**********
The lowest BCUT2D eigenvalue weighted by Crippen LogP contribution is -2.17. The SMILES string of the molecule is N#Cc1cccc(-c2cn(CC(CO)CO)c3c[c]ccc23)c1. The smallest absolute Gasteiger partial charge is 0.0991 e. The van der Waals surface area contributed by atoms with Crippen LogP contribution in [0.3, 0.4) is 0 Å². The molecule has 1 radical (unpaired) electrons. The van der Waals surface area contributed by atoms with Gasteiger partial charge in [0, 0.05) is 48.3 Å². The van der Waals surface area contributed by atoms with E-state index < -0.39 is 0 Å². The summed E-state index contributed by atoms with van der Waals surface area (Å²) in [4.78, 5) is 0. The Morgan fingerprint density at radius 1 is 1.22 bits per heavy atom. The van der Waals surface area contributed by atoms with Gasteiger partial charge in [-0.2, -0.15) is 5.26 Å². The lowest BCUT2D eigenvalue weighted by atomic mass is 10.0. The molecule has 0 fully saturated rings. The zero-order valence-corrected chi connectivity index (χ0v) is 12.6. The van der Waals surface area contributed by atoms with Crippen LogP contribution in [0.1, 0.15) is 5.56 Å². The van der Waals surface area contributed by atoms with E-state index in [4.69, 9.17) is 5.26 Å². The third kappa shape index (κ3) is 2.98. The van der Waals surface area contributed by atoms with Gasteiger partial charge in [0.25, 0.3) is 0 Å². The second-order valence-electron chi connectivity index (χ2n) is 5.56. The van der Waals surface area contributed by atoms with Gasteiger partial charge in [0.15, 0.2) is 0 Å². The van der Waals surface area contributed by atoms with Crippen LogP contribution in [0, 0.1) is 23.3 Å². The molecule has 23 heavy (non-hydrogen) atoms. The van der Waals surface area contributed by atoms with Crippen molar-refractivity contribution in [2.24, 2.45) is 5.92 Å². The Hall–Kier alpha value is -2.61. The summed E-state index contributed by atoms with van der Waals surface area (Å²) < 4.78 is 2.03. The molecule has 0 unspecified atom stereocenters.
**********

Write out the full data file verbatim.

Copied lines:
The lowest BCUT2D eigenvalue weighted by Crippen LogP contribution is -2.17. The SMILES string of the molecule is N#Cc1cccc(-c2cn(CC(CO)CO)c3c[c]ccc23)c1. The smallest absolute Gasteiger partial charge is 0.0991 e. The van der Waals surface area contributed by atoms with Crippen LogP contribution in [0.3, 0.4) is 0 Å². The molecule has 1 radical (unpaired) electrons. The van der Waals surface area contributed by atoms with Gasteiger partial charge in [0, 0.05) is 48.3 Å². The van der Waals surface area contributed by atoms with E-state index < -0.39 is 0 Å². The summed E-state index contributed by atoms with van der Waals surface area (Å²) in [4.78, 5) is 0. The Morgan fingerprint density at radius 1 is 1.22 bits per heavy atom. The van der Waals surface area contributed by atoms with Gasteiger partial charge in [-0.2, -0.15) is 5.26 Å². The lowest BCUT2D eigenvalue weighted by atomic mass is 10.0. The molecule has 0 fully saturated rings. The zero-order valence-corrected chi connectivity index (χ0v) is 12.6. The van der Waals surface area contributed by atoms with Crippen LogP contribution in [0.1, 0.15) is 5.56 Å². The van der Waals surface area contributed by atoms with E-state index in [4.69, 9.17) is 5.26 Å². The third kappa shape index (κ3) is 2.98. The van der Waals surface area contributed by atoms with Gasteiger partial charge in [0.25, 0.3) is 0 Å². The second-order valence-electron chi connectivity index (χ2n) is 5.56. The van der Waals surface area contributed by atoms with Gasteiger partial charge in [0.15, 0.2) is 0 Å². The van der Waals surface area contributed by atoms with Crippen LogP contribution in [0, 0.1) is 23.3 Å². The molecule has 23 heavy (non-hydrogen) atoms. The van der Waals surface area contributed by atoms with Crippen molar-refractivity contribution in [2.24, 2.45) is 5.92 Å². The Hall–Kier alpha value is -2.61. The summed E-state index contributed by atoms with van der Waals surface area (Å²) < 4.78 is 2.03. The molecule has 0 unspecified atom stereocenters.